Judge Steve Dumez, FAIA, was impressed by the variety of functions it serves. “It’s providing a public space, it’s providing a mechanical space, and it’s providing an architectural cap that’s very dynamic. The lighting creates drama at night and all of it adds up to a pretty wonderful piece.”
The full-scale renovation project, designed by Delft, Netherlands-based Mecanoo and New York City-based Beyer Blinder Belle, expands the building to 180,000 square feet. “Several of the team’s design choices solve the functional needs of the bustling central circulating library with iconic architectural gestures,” says Beyer Blinder Belle marketing manager Bisela Garrett. “Relocating some of the building’s mechanical equipment to the penthouse level above the new seventh floor frees up the valuable rooftop space for public uses. These volumes are wrapped with the painted and perforated metal Wizard’s Hat. [It’s] unique structure creates an expressive ceiling for the rooms below, while also contributing a dynamic and unmistakable form to the Fifth Avenue roofline.”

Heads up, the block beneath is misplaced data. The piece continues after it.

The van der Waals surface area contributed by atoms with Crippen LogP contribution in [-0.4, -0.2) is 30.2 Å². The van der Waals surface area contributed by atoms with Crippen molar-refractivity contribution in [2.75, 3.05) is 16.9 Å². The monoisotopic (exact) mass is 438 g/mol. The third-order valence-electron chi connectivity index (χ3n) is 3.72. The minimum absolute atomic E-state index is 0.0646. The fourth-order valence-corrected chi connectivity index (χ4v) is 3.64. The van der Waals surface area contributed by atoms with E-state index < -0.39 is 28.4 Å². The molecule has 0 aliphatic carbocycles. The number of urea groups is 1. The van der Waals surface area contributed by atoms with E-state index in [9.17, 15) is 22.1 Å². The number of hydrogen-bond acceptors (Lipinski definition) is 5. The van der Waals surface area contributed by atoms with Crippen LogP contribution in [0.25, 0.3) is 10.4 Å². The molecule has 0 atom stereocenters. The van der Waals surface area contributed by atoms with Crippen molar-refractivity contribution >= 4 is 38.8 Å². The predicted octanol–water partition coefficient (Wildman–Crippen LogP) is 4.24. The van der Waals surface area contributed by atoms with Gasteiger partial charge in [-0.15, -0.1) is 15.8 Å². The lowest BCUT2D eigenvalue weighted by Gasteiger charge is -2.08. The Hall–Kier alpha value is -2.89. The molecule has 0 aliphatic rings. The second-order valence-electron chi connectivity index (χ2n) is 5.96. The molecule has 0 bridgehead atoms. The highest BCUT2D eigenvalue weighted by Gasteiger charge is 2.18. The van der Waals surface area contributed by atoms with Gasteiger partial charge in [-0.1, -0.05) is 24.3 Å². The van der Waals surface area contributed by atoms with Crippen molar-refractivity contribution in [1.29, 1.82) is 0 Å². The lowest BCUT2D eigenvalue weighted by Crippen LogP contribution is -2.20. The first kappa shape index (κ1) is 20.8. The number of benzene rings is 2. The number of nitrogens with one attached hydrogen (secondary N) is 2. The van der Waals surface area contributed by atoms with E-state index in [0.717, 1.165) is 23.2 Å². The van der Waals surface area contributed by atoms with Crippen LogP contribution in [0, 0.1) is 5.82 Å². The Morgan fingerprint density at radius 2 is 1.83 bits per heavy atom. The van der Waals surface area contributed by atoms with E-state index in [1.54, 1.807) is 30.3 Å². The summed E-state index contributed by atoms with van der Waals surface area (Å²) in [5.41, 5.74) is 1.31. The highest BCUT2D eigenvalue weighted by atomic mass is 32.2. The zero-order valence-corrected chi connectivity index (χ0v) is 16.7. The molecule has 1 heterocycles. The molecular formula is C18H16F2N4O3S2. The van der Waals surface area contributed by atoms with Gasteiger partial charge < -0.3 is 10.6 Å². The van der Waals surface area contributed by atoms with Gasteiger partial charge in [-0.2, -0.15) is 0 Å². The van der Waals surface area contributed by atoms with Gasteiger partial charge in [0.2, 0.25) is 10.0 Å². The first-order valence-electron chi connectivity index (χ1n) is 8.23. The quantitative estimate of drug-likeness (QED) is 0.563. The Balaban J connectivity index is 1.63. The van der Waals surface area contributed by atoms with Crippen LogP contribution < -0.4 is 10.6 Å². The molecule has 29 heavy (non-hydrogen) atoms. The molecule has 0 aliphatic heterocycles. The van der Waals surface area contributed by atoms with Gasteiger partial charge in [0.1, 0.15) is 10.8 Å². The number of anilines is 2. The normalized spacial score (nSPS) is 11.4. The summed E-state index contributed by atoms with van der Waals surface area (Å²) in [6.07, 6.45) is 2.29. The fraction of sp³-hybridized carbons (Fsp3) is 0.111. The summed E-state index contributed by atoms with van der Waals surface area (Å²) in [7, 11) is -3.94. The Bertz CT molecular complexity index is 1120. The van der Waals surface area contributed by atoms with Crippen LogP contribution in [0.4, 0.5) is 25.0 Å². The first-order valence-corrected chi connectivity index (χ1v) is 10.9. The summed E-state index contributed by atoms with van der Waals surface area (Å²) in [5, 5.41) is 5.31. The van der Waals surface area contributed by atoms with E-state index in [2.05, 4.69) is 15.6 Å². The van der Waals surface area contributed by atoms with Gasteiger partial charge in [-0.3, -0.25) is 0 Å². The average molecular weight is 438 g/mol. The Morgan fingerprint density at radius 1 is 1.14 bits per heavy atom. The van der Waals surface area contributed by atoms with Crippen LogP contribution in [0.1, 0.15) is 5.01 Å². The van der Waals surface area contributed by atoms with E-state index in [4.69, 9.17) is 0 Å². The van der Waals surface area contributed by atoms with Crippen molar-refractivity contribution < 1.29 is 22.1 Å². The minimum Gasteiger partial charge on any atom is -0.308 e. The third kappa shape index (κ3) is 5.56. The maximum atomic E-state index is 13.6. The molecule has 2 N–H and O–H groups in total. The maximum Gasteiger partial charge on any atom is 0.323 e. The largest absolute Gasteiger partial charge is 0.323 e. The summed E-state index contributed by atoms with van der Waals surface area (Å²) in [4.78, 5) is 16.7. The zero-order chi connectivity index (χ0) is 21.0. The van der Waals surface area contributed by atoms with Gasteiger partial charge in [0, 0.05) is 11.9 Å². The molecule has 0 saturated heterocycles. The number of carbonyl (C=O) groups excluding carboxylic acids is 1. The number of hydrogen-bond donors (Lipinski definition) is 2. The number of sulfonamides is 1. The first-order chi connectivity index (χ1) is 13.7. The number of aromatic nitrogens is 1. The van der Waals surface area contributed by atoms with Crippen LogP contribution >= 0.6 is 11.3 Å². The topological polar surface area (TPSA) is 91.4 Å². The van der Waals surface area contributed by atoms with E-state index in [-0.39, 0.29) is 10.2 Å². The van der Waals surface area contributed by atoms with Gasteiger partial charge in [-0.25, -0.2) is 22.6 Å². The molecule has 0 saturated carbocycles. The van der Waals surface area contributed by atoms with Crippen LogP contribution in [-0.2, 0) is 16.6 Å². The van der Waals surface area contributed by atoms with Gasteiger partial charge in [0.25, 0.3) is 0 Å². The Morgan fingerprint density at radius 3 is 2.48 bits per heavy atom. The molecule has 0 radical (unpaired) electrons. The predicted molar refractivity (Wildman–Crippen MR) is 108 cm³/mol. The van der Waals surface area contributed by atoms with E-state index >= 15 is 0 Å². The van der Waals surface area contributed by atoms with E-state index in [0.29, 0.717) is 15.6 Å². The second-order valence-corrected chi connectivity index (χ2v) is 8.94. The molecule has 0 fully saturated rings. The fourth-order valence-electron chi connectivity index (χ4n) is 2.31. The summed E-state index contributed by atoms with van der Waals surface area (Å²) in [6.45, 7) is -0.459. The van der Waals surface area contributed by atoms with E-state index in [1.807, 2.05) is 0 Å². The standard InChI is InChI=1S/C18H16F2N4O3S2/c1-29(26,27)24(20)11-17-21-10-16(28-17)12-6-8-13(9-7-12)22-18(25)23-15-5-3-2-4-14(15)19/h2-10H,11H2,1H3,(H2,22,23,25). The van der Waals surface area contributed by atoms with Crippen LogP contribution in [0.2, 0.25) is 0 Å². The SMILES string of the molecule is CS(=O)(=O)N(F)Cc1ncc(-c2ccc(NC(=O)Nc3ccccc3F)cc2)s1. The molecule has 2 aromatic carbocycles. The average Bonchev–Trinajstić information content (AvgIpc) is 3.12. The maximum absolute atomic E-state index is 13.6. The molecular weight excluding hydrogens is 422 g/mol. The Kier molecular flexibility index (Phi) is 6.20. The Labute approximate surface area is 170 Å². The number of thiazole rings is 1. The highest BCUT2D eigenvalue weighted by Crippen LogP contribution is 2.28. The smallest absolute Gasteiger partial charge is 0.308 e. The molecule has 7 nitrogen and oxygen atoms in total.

Metal played a part in several inventive approaches that allowed the Wizard’s Hat to float over the building below. “The composite-manufactured metal roof panels were designed with their own plywood substrate, insulation and structural studs, the latter of which have a heavier gauge than would be expected,” Garrett says. “As a result, there was no need for additional structural supports to be added on-site. These physically streamlined panels connect to slope structural steel beams, which are spaced with an intentionally rhythmic pattern that seamlessly integrates with the seventh floor’s glass-enclosed spaces.”